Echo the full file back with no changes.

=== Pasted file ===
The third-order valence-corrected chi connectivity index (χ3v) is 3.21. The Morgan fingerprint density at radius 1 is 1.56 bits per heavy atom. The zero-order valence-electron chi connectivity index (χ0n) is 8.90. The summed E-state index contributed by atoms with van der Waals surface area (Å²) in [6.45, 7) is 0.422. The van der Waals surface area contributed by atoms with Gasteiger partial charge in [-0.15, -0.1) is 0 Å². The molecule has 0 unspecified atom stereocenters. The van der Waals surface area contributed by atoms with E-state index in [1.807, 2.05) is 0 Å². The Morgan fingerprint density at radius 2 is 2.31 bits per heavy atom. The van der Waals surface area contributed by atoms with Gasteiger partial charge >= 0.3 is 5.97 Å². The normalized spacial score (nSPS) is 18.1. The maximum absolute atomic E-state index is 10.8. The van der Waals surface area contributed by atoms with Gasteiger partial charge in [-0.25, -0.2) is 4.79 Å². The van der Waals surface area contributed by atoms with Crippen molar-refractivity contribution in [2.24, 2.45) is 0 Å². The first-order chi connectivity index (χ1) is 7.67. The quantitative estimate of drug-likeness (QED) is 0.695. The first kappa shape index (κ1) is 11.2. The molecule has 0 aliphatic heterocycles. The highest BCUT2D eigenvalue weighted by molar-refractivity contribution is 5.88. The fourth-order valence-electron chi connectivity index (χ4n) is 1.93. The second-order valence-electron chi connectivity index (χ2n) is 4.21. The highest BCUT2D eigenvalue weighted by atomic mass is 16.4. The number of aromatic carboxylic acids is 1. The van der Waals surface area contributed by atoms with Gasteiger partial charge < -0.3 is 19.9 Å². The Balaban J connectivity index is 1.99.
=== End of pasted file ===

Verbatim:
The third-order valence-corrected chi connectivity index (χ3v) is 3.21. The Morgan fingerprint density at radius 1 is 1.56 bits per heavy atom. The zero-order valence-electron chi connectivity index (χ0n) is 8.90. The summed E-state index contributed by atoms with van der Waals surface area (Å²) in [6.45, 7) is 0.422. The van der Waals surface area contributed by atoms with Gasteiger partial charge in [-0.15, -0.1) is 0 Å². The molecule has 0 unspecified atom stereocenters. The van der Waals surface area contributed by atoms with E-state index in [1.807, 2.05) is 0 Å². The Morgan fingerprint density at radius 2 is 2.31 bits per heavy atom. The van der Waals surface area contributed by atoms with Gasteiger partial charge >= 0.3 is 5.97 Å². The normalized spacial score (nSPS) is 18.1. The maximum absolute atomic E-state index is 10.8. The van der Waals surface area contributed by atoms with Gasteiger partial charge in [-0.25, -0.2) is 4.79 Å². The van der Waals surface area contributed by atoms with Crippen molar-refractivity contribution in [2.24, 2.45) is 0 Å². The first-order chi connectivity index (χ1) is 7.67. The quantitative estimate of drug-likeness (QED) is 0.695. The first kappa shape index (κ1) is 11.2. The molecule has 0 aliphatic heterocycles. The highest BCUT2D eigenvalue weighted by molar-refractivity contribution is 5.88. The fourth-order valence-electron chi connectivity index (χ4n) is 1.93. The second-order valence-electron chi connectivity index (χ2n) is 4.21. The highest BCUT2D eigenvalue weighted by atomic mass is 16.4. The number of aromatic carboxylic acids is 1. The van der Waals surface area contributed by atoms with Gasteiger partial charge < -0.3 is 19.9 Å². The Balaban J connectivity index is 1.99.